Fermeture temporaire : Alta Vista

23/07/2021

En raison des améliorations à l'entrée principale, la succursale Alta Vista sera fermée du 26 juillet au 8 août. Les postes de retour ne seront pas disponibles ni les demandes. La succursale Alta Vista rouvrira le 9 août à 10 h. 

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Journée mondiale de sensibilisation à l'accessibilité

20/05/2021

À travers le monde entier, l'accessibilité est un droit humain pour tous, en particulier pour les personnes handicapées. De grands progrès ont été réalisés dans la création d'espaces de travail, de supports et de plateformes numériques plus accessibles afin de garantir un accès juste et égal pour tous. Cela étant dit, il reste encore du travail à faire, et la sensibilisation à la nécessité de l'accessibilité sous toutes ses formes en est une partie importante.  Heureusement, le mois de mai marque quelques grandes journées de reconnaissance et de travail en faveur de l'accessibilité.  La Journée mondiale de sensibilisation à l'accessibilité est célébrée le jeudi 20 mai, et la Ville d'Ottawa célébrera la Journée de sensibilisation à l'accessibilité le 27 mai.

La Journée mondiale de sensibilisation à l'accessibilité a pour but d'encourager les conversations et la reconnaissance de l'accessibilité, en particulier de l'accessibilité numérique.  La Journée reconnaît ce qui suit à propos de l'accessibilité numérique : Chaque utilisateur mérite une expérience numérique de premier ordre sur le web. Une personne handicapée doit pouvoir bénéficier de services, de contenus et d'autres produits numériques sur le Web avec le même succès que les personnes non handicapées. La Journée indique que plus d'un milliard de personnes souffrent d'un handicap ou d'une déficience ; cependant, en analysant le même nombre de sites Web, la majorité d'entre eux présentaient de multiples problèmes d'accessibilité. Cela signifie que des millions de personnes n'ont pas un accès équitable et égal à des millions de ressources en ligne. Les personnes handicapées ne peuvent donc pas accéder à l'ensemble des services à la clientèle, des services éducatifs et même des services financiers.  Les ressources d'information étant de plus en plus numérisées, l'accessibilité numérique est de la plus haute importance pour toutes les organisations et les services qu'elles fournissent.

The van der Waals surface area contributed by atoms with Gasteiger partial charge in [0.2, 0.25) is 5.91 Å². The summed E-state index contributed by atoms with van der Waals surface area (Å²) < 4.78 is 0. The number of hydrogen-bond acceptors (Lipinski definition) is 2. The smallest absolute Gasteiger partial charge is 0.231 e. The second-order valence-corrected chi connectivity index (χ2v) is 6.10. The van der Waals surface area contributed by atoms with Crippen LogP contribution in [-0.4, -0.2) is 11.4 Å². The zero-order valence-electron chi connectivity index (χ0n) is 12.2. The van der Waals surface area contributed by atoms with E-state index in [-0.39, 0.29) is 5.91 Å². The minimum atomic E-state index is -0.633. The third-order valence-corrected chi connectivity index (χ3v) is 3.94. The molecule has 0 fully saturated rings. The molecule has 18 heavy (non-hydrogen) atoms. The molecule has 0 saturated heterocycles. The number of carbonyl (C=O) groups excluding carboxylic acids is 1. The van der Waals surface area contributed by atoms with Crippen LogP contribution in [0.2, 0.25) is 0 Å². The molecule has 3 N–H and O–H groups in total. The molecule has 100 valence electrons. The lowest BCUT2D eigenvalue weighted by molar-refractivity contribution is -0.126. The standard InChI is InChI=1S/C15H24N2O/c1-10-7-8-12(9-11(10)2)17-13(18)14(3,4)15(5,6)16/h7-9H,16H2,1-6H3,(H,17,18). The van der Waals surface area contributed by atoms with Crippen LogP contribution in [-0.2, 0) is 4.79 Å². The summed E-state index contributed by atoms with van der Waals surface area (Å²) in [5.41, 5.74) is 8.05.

L'accessibilité pour tous est un principe fondamental que la Bibliothèque publique d'Ottawa (BPO) applique et s'efforce de respecter. La bibliothèque offre de nombreux services aux personnes handicapées et cherche continuellement à améliorer ces services et ses politiques, ou à créer de nouveaux aménagements.  En ce qui concerne l'accessibilité numérique, la BPO offre un site Web accessible ainsi que des postes de travail de technologie d'assistance. Depuis 2014, le site Web de la BPO est entièrement conforme à la Loi sur l'accessibilité pour les personnes handicapées de l'Ontario et a intégré ses ressources dans une interface conviviale. Nos postes de travail de technologie d'assistance comprennent des équipements tels que des loupes, le sous-titrage codé, ainsi que des logiciels de lecture et d'écriture pour les personnes handicapées, parmi de nombreux autres outils. S'assurer que les membres de nos communautés ont accès à tout ce que la bibliothèque a à offrir est une responsabilité que la BPO prend au sérieux dans ses efforts pour faire respecter ses principes de bien public et de responsabilité sociale.

Ce 20 mai, la Bibliothèque publique d'Ottawa encourage tout le monde à observer la Journée mondiale de sensibilisation à l'accessibilité. Consultez leurs ressources, les autres événements, et envisagez de participer !  La Journée mondiale de sensibilisation à l'accessibilité est toujours l'occasion de discussions et d'activités visant à accroître la sensibilisation à l'accessibilité dans le monde entier, il y a donc quelque chose pour tout le monde.  Le simple fait d'examiner l'état d'accessibilité du site Web ou des ressources en ligne de votre organisation est une première étape importante qui peut conduire à l'amélioration de votre accessibilité numérique. Toutes nos mesures simples combinées peuvent créer un grand changement.  Nous pouvons tous œuvrer à l'éducation et à l'autonomisation de tous, tout en nous efforçant d'assurer l'accessibilité pour tous.